Snapdragon Stadium opened in August 2022 and is home to the San Diego Wave FC, the newest team in the National Women’s Soccer League. In addition to action-packed matches, the new venue attracts top-tier musical acts, including P!nk’s Summer Carnival tour, with special guest Brandi Carlisle (October 3).
The Del Mar Thoroughbred Club brings the excitement of racing to the California coast with a kiss of glamour. Founded by Bing Crosby in 1937, the historic seaside track redefines “a day at the races.” This year’s fall season runs from November 10 through December 3.
Both recreational and professional players take advantage of San Diego’s 72 golf courses with a range of scenic settings. See the world’s best compete at the PGA Tour’s Farmer’s Insurance Open each January at Torrey Pines Golf Course with ocean views.
Outdoor dining under the sun and stars
It would take years to eat through San Diego’s outdoor dining venues, but a challenge worth taking on: there’s no better way to take in a neighborhood than an al fresco meal.
The city’s culinary scene has received national attention from Thrillist Travel and Travel + Leisure as one of the country’s best cities for foodies, and with good reason. Plentiful access to local produce and multicultural influences have created unique culinary experiences for every budget, including the emergence of Cali-Baja cuisine, a fusion of food traditions and ingredients from Mexico and the Mediterranean
LGBTQ+-friendly restaurants in Hillcrest and surrounding areas make social dining easily accessible. Trust Restaurant’s lively patio and floor-to-ceiling windows set the stage for chef/owner Brad Wise’s menu, which features house-smoked meats, grilled vegetables, and garden-driven craft cocktails.
The courtyard and surrounding Spanish architecture at Prado Restaurant at Balboa Park date back to 1915, where chef Jonathan Hale’s modern Californian menu draws inspiration from seasonal ingredients and local sourcing.
India Street in Little Italy has more outstanding dining options, where rustic dishes can fuel the next day’s adventures. The neighborhood has evolved over the past century but has always retained a deep connection to its culinary roots as part of its cultural heritage. Grab a bite at the Little Italy Food Hall and people-watch at the expansive Piazza della Familigia, a cobblestone open-air piazza with views of San Diego Bay.
But there’s more than big bowls of pasta to be found in the neighborhood, including Brian Malarkey’s (Top Chef, season 3 and All-Stars season 17) Herb & Wood, which showcases Mediterranean flavors and a wood-fired oven. Cloak & Petal serves creatively named sushi rolls and offers a robust happy hour menu, along with plenty of other budget-friendly finds throughout the city.
To truly understand the impact of the region’s farming communities, stroll through one of San Diego’s farmers markets. The year-round growing season always showcases something new from the nearly 5,100 farms throughout San Diego County, from fresh fruit to snack on throughout the day’s adventures to steaming homemade tamales.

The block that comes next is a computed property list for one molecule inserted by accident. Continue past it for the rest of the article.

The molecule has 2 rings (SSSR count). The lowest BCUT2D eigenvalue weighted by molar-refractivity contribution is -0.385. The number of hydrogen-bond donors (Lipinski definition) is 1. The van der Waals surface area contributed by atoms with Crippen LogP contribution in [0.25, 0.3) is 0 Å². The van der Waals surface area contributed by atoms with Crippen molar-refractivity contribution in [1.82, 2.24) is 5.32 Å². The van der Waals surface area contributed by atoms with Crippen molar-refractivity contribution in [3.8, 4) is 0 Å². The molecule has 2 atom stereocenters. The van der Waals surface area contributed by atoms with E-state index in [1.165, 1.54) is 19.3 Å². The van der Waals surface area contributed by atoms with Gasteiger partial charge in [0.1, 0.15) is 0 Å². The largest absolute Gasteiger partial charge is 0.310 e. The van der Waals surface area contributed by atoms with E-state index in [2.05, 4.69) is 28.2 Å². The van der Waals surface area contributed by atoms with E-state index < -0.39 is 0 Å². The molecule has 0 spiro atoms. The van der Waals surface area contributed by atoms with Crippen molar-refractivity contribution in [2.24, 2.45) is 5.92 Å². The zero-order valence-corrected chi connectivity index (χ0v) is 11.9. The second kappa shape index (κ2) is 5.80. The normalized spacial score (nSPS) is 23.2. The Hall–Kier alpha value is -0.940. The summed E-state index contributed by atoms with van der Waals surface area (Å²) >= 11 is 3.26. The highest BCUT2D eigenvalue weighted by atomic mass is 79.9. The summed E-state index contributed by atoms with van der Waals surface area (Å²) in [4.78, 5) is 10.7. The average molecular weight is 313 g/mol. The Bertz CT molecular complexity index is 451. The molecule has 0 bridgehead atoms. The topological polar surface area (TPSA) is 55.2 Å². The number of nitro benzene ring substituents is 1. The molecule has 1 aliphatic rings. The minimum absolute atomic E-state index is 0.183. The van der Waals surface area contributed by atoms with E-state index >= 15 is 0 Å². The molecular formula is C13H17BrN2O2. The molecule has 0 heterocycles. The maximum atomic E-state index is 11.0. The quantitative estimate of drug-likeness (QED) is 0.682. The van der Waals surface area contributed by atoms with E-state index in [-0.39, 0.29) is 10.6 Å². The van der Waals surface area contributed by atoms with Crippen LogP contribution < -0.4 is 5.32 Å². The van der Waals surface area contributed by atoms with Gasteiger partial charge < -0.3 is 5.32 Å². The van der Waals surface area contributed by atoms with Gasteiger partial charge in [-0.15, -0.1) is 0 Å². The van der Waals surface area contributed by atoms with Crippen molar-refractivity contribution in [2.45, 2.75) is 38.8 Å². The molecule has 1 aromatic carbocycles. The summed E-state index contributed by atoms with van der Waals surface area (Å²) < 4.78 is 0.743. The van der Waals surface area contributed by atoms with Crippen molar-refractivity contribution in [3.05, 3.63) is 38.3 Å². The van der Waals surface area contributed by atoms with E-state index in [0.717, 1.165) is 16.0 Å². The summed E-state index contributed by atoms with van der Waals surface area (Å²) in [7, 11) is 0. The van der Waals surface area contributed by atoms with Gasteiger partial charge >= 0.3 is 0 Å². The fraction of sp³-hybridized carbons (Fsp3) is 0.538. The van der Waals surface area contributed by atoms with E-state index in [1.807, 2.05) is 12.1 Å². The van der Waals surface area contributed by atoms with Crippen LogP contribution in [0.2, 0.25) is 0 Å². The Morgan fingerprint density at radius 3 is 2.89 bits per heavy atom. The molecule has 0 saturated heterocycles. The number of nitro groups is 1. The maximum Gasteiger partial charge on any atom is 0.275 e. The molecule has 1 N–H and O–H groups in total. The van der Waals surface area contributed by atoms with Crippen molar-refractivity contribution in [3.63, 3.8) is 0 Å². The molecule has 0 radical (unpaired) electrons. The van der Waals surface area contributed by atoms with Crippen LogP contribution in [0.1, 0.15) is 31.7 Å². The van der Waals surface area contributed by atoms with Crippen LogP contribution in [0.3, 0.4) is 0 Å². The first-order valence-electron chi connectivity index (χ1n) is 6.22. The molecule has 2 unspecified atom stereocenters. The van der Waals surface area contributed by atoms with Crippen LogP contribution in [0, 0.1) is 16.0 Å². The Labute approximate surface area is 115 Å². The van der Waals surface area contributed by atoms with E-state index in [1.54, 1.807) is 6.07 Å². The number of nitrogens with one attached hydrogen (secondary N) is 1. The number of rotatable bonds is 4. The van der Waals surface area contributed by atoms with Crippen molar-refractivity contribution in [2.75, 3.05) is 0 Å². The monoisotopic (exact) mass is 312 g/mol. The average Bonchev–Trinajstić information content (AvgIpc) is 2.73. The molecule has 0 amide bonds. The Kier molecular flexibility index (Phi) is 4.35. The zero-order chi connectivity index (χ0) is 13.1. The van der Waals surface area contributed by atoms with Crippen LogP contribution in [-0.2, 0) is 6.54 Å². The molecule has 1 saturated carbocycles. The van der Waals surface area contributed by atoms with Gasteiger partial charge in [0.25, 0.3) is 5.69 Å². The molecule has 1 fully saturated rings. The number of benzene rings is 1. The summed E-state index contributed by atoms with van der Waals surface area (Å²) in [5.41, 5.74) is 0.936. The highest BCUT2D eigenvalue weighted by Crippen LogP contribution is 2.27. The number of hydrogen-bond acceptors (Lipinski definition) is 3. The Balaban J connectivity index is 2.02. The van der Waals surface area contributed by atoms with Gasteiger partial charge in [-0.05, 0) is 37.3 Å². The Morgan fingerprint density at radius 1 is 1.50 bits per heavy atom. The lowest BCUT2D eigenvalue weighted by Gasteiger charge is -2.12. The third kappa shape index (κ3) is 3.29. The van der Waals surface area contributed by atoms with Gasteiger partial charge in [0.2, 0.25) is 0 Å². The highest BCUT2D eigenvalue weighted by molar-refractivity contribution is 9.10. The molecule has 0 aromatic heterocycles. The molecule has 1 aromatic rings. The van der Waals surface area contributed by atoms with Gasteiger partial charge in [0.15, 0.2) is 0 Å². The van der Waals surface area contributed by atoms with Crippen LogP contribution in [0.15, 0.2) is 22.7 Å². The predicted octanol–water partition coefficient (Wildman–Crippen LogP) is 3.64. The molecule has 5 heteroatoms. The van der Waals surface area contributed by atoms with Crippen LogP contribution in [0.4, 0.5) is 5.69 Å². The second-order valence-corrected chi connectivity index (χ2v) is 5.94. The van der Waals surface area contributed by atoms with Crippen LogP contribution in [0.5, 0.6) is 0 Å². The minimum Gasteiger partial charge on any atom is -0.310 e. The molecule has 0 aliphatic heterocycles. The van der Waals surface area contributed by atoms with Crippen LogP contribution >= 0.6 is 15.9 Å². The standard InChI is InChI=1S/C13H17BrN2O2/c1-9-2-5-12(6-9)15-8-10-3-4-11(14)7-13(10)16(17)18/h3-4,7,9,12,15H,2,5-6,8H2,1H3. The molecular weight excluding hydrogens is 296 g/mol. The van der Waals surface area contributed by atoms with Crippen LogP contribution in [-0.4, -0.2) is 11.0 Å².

For even more wow factor, plan your travel around the annual San Diego Bay Wine & Food Festival (November 8-12), featuring grand tastings, wine experiences, and a Grand Fiesta, which includes the annual Taco TKO, a battle for the city’s best taco.
Outdoor culture & entertainment
San Diego’s arts and culture scene includes award-winning theaters and museums, but one of the city’s unique draws is its outdoor venues.
The recently opened Rady Shell at Jacobs Park offers views of the waterfront and skyline. The San Diego Symphony calls The Rady Shell home for its summer season and performs diverse programming from classics to film scores. The event calendar includes can’t-miss legends like Pat Benatar and Neil Geraldo (October 4) and our favorite 90s bands, 98º and All-4-One (October 8).
Humphreys Concerts by the Bay on the Point Loma Peninsula presents over 50 concerts throughout the summer and fall, including this season’s appearances by powerhouse jazz musician Dave Koz (September 22) and an ABBA tribute concert (September 27).
Exploring local neighborhoods will reveal San Diego’s connection to its artistic influences. Public art installations can be seen around the city, adding to the coastline’s natural beauty. Highlights include the UC San Diego Stuart Collection, comprised of 18 site-specific sculptures, such as Tim Hawkinson’s “Bear,” built from 180 tons of rocks. The spherical “Fault Whisper,” placed on a shallow section of the Rose Canyon Fault in Fault Line Park in the East Village, may shift ever so slightly with the earth’s plates. At the same time, an accelerometer translates that movement into musical notes, perhaps to calm our uncertain future.
Whether on land or sea, dining, drinking, or simply taking in a gorgeous vista, one thing is clear: some of San Diego’s best views are from outside.
Ready to discover more about San Diego? Visit sandiego.org/lgbtq
Funded in part with City of San Diego Tourism Marketing District assessment funds.